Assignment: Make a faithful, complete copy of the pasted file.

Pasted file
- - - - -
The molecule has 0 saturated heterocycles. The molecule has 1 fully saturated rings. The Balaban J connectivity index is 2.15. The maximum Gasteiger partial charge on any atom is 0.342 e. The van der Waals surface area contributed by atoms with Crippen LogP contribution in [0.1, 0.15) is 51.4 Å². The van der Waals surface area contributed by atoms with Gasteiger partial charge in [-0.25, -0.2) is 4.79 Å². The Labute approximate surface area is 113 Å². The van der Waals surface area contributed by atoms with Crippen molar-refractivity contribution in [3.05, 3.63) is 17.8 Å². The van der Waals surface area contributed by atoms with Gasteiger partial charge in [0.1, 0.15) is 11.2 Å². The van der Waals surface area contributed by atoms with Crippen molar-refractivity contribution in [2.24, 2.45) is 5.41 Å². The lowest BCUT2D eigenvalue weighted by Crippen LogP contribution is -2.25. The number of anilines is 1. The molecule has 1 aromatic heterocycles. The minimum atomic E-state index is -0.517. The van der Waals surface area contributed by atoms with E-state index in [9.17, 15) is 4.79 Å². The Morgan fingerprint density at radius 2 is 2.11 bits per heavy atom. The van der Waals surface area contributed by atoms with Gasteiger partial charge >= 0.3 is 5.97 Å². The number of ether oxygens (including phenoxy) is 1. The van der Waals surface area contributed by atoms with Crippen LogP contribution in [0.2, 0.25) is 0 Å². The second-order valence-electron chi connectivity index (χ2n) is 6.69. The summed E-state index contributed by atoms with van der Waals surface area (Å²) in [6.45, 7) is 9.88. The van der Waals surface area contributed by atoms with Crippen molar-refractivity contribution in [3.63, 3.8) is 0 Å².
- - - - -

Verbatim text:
The molecule has 0 saturated heterocycles. The molecule has 1 fully saturated rings. The Balaban J connectivity index is 2.15. The maximum Gasteiger partial charge on any atom is 0.342 e. The van der Waals surface area contributed by atoms with Crippen LogP contribution in [0.1, 0.15) is 51.4 Å². The van der Waals surface area contributed by atoms with Gasteiger partial charge in [-0.25, -0.2) is 4.79 Å². The Labute approximate surface area is 113 Å². The van der Waals surface area contributed by atoms with Crippen molar-refractivity contribution in [3.05, 3.63) is 17.8 Å². The van der Waals surface area contributed by atoms with Gasteiger partial charge in [0.1, 0.15) is 11.2 Å². The van der Waals surface area contributed by atoms with Crippen molar-refractivity contribution in [2.24, 2.45) is 5.41 Å². The lowest BCUT2D eigenvalue weighted by Crippen LogP contribution is -2.25. The number of anilines is 1. The molecule has 1 aromatic heterocycles. The minimum atomic E-state index is -0.517. The van der Waals surface area contributed by atoms with E-state index in [9.17, 15) is 4.79 Å². The Morgan fingerprint density at radius 2 is 2.11 bits per heavy atom. The van der Waals surface area contributed by atoms with Gasteiger partial charge >= 0.3 is 5.97 Å². The number of ether oxygens (including phenoxy) is 1. The van der Waals surface area contributed by atoms with Crippen LogP contribution in [0.2, 0.25) is 0 Å². The second-order valence-electron chi connectivity index (χ2n) is 6.69. The summed E-state index contributed by atoms with van der Waals surface area (Å²) in [6.45, 7) is 9.88. The van der Waals surface area contributed by atoms with Crippen molar-refractivity contribution in [3.63, 3.8) is 0 Å².